Start off each day with some movement activities. An excellent example of this comes from a 2nd grade class in Buffalo, N.Y. Each morning upon entering the classroom, the teacher uses the first 10 minutes of the school day to have her students complete a few movement activities. On Mondays the students do yoga, on Tuesdays the students play “Follow the leader,” on Wednesdays the students get to choose how they will move, on Thursdays they use fitness dice to determine what movement they will do, and on Fridays they Zumba. It’s a great way to start the day and the students love it.
If you find that you are having trouble incorporating a specific block of time for movement into your everyday routine, then try having Fitness Friday. Every Friday, devote at least 30 minutes or your day to get your students up and moving. Students can choose from a variety of different ways to get fit, from doing yoga or Zumba to playing with fitness dice.
If you think that having students rotate for centers every 20 minutes is movement enough, then you are wrong. While it’s great that students have to get up and move during this time, that 20 seconds that it takes them to go from one table to the next is not enough movement. To get your students moving even more, you can create learning stations where students have to stand and do their work, bounce on an exercise ball, or even sit on the floor for an activity. Any of these ideas that involve movement will count.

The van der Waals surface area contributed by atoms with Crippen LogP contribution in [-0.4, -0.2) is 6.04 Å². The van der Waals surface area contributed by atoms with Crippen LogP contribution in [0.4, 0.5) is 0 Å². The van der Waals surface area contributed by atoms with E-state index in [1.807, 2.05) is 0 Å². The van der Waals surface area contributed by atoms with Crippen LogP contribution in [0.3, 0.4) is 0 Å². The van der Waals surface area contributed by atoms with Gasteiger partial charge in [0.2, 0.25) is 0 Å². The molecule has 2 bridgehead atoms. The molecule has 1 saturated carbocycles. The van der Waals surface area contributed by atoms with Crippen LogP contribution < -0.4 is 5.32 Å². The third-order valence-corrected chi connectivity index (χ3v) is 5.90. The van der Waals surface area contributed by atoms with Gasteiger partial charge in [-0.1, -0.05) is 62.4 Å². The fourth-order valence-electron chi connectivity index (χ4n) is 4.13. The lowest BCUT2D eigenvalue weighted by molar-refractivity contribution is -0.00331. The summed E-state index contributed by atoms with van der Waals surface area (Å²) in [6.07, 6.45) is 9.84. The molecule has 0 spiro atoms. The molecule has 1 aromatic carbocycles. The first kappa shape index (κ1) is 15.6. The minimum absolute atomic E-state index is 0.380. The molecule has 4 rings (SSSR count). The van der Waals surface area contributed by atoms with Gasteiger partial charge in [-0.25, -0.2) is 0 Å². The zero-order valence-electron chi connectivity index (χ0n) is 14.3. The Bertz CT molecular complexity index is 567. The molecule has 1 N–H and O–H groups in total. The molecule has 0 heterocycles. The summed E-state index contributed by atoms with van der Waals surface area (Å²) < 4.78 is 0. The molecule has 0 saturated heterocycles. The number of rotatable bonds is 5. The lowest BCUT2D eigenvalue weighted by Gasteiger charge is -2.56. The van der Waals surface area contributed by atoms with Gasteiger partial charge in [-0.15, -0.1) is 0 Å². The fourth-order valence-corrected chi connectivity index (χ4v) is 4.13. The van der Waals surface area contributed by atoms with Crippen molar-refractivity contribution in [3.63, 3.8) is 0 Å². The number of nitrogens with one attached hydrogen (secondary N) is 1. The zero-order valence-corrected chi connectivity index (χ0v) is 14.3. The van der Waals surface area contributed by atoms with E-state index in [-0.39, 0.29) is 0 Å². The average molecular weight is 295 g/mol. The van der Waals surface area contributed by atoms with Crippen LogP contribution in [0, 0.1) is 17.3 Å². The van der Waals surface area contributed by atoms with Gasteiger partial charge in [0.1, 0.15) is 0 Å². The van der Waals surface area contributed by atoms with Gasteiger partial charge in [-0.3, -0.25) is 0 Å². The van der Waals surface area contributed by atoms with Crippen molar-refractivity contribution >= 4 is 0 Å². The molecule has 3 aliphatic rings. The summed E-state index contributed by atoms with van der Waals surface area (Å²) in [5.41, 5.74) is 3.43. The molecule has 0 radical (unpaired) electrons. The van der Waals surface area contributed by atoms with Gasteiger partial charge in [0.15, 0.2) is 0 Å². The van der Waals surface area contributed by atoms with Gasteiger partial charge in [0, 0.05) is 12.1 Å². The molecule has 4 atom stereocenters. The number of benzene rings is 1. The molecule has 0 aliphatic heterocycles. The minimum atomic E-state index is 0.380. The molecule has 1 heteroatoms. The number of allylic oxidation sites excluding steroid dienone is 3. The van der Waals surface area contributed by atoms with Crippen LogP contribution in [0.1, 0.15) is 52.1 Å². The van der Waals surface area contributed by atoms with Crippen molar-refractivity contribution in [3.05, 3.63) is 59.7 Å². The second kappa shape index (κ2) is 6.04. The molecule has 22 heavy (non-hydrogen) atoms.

Every hour on the hour, have students get up and move in some way. You can purchase or create your own fitness dice where students roll one die to determine what type of movement they must do, and the other die to see how many times they need to do it (4 jumping jacks, 8 push-ups, etc.). Research shows that just a few minutes of short bursts of exercise can really make a difference. So if you only have four minutes and you see that your students are getting antsy, roll the dice and have them get their wiggles out.
Manipulatives and movement can go hand in hand. Have students sit on the carpet (where they are free to move about) and use Legos or blocks to build patterns or help them count. The carpet is a great space for students to be able to move around while learning.